The first bite into a Lloyd burrito is an exhilarating moment.
You’re aware of what you ordered, of course. Maybe it’s tomatillo pork with medium Rocket Sauce, crema Mexicana, pickled red onions, or braised beef with queso fresco, hot Rocket Sauce and rice and beans. Regardless, the combination of flavors in the first chomp sets the tone.
Will you get a rush of Rocket Sauce, a satisfying sting of the red chile Lloyd original that packs a punch, or the clean contrast of tender shredded pork and crunchy cabbage?
The local craze surrounding Lloyd Taco, which pioneered Buffalo’s food-truck movement in 2010 and recently won $250,000 cash in CNBC’s “Restaurant Startup,” stems from two factors: the food and the brand.
The menu on the fleet of four lime-green trucks may seem simple: there are tacos ($2.59), burritos ($6.89) and “tricked-out nachos” ($6.89), a few sides and limited drinks.
To build their tacos and burritos, many Lloyd customers are content with selecting from staple proteins: chimichurri chicken, tomatillo pork and braised beef (black beans are available as a substitute), and then adding toppings. Instead of using lettuce, Lloyd trusts shredded cabbage, which keeps its crunch longer. Also, a tip: a little Rocket Sauce goes a long way.
The more adventurous, however, may opt for a special taco ($3.09) or burrito ($7.89), handwritten on a dry-erase board at the ordering window of each truck. Announced daily through Lloyd’s Facebook and Twitter accounts, these fleeting offerings are magnetic for Lloyd regulars.
Fish tacos (panko-breaded wild-caught Alaskan pollock, chipotle mayo, cabbage, radish, cilantro and lime), available every Friday during Lent, are endearing for a surprising reason: the spicy-creamy mayo is the star, adding vigor to the crispy fish.
Lloyd’s most coveted special, the Dirty South (buttermilk hormone- and antibiotic-free fried chicken, local maple syrup, waffle crisps, baby kale and bacon aioli), has loyal Lloydians campaigning for a more regular spot on the special menu. The notion of chicken and waffles stuffed inside a burrito sends salivary glands into overdrive and drags Western New Yorkers out of their cozy offices into frigid temperatures – just for a burrito from a truck.
The Big Lloyd (a healthier take on McDonalds’ Big Mac) and El Gordo (fried pork skins) are other specials, while the Skinny Thai (fried tofu with peanut sauce) is a vegetarian-vegan option.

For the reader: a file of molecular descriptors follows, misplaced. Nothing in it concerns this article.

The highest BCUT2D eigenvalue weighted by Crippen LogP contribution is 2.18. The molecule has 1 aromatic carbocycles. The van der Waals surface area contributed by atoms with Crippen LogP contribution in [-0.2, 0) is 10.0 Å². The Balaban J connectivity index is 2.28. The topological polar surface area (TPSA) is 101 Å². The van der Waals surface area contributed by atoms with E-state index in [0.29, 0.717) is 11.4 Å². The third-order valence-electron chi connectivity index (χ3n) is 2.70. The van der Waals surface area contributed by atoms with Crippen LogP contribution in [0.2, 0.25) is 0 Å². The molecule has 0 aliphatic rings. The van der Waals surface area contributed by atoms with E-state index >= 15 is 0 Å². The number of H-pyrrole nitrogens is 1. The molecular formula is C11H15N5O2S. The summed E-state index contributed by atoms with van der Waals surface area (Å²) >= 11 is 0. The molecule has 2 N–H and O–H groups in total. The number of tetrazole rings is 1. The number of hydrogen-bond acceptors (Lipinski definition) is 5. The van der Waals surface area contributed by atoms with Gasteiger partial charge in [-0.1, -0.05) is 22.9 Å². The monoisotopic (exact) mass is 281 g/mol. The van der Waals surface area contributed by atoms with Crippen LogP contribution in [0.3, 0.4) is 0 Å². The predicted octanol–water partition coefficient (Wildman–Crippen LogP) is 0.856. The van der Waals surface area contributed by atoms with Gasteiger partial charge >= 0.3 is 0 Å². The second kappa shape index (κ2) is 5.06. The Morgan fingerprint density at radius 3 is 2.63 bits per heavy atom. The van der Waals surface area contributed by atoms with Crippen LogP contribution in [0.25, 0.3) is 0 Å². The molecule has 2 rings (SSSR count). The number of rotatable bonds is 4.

The customizable menu and locally sourced, from-scratch ingredients, are compelling, but the mystery surrounding Lloyd’s identity also has piqued curiosities.
When co-founders Peter Cimino and Chris Dorsaneo chose the business name, the intent was to create a persona, one less reflective of the owners’ names and more to be molded by customer imaginations. “People are always talking about who Lloyd is,” Cimino said. “We’re really happy we left it open like that – the food and the name are as fun as we’d imagined.”
Originally considering a poutine-and-burgers truck, the two longtime friends from Kenmore became obsessed with the attitude of Los Angeles’ Kogi BBQ Taco Truck, often credited with trailblazing the country’s red-hot mobile food wave through persistence, social media and trendy fare.
Making the Kogi approach work in Buffalo wasn’t easy for Lloyd, but Cimino helped lead the food trucks’ charge to a fair set of regulations, and the Lloyd brand exploded as food trucks became interwoven into an already strong Buffalo food scene.
From sweet-and-spicy Aztec Brownies to creamy Krazy Korn to comfort staple Mackin’ Cheese, Lloyd Taco’s ingenuity and quality makes it well equipped to open its Hertel restaurant in May.
Lloyd Taco trucks
Where: Varying locations around Western New York; see Lloyd’s Facebook page or website (863-9781, whereslloyd.com)
Hours: Weekly lunches (11:30 a.m. to 1:30 p.m. in winter), regular dinner service (5:30 to 7:30 p.m.) and late-night on weekends (11:30 p.m. to 3:30 a.m.)
Wheelchair Access: Yes.
Extras: Lloyd accepts both cash and credit.